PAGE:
Edwin Enwia always enjoyed the medicine in his 10 years as a paramedic and firefighter. He would arrive on scene, conduct his assessment and drop the patient off at the hospital. However, Enwia felt frustrated that he often had no idea what would happen after that point. He wanted to be involved in caring for his patients and felt incomplete in this process.
Not one much for school, he knew he had to go back to seek more from his career path and at 26 years old, he started taking general education classes at Long Beach Community College. However, after this first semester he was diagnosed with Non-Hodgkin’s lymphoma. In and out of the hospital for almost a year, he began to really understand how it felt to be a patient.
“It sucked at the time, but now that I look back, I can see how that experience opened my eyes when it comes to talking with patients and understanding their struggles,” Enwia said.
After coming out of that ordeal, Enwia persevered and went back to school to complete his degree. Initially, he thought medical school was his path, but when he ran into his oncology physician assistant getting coffee, he found himself on the pathway to becoming a PA.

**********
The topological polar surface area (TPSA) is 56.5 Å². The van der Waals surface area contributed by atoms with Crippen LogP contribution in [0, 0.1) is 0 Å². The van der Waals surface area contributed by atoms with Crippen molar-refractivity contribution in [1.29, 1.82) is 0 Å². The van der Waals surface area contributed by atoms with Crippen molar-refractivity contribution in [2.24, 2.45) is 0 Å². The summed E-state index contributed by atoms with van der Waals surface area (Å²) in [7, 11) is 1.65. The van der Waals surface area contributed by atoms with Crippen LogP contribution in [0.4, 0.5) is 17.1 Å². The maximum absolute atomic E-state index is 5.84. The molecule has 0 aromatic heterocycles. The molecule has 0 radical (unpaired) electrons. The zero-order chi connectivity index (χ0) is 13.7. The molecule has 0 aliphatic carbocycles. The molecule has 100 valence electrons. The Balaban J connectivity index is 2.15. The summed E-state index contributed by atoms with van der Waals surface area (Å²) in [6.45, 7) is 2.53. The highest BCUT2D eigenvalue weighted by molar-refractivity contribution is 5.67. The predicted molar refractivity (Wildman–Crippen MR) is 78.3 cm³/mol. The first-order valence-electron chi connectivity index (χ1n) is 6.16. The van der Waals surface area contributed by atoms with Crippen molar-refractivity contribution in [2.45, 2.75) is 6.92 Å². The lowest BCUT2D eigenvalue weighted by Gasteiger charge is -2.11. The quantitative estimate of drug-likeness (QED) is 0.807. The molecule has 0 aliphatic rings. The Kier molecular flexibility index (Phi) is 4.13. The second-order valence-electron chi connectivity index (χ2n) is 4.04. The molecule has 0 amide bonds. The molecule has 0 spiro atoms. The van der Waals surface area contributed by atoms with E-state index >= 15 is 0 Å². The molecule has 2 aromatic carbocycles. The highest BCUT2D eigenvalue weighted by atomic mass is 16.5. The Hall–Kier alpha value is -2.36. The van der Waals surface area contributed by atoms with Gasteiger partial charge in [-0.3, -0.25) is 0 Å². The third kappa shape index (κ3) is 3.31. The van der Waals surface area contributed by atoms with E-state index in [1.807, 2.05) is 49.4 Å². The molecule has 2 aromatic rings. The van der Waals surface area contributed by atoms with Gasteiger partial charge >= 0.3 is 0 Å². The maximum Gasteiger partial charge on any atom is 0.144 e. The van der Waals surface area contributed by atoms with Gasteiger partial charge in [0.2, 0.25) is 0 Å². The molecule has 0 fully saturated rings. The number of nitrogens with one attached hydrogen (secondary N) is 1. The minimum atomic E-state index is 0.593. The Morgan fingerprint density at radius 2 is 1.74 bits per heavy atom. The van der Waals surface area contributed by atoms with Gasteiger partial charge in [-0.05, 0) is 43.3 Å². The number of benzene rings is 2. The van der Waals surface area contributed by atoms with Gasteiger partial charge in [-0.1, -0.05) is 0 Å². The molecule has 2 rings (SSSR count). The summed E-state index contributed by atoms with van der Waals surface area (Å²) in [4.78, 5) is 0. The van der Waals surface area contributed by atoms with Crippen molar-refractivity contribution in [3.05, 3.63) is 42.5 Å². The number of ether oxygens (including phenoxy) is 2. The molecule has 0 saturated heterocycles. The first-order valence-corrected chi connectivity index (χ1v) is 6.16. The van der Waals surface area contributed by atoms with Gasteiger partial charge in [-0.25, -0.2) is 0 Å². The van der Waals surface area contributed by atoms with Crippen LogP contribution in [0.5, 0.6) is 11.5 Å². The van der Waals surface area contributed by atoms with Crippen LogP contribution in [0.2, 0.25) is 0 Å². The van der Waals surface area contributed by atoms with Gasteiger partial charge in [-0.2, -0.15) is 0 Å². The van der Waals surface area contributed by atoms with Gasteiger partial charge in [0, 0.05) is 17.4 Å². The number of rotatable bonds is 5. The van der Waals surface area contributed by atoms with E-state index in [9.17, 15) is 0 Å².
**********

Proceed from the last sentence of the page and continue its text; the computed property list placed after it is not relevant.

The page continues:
He found the profession was a better fit for his personal goals of growing a family, exploring his commitment to his community and keeping himself grounded.
“I didn’t want to go anywhere else,” Enwia said. “I have grown a lot in my interprofessional relationship with colleagues. I have been challenged, but I am really fortunate to grow with my fellow students, who have in turn found value in me.”
During his time in the Primary Care Physician Assistant Program at the Keck School of Medicine of USC, he has been not only an example of a student who excels, but remains humble in serving the local community. He spent one summer teaching men at the Midnight Mission and then returned to the program set on inspiring others to volunteer their time.
“Take a chance and invest in yourself,” Enwia said. “The rewards reaped by the sowing of your time and effort today is well worth its weight in gold and will certainly influence the lives of those whom you will care for as a medical professional.”
As he graduates this year, Enwia sees many opportunities in his future — the first of which may be growing his family. Wherever his journey takes him, he said he hopes he can one day return to USC one day to teach future PA students.
— Claire Norman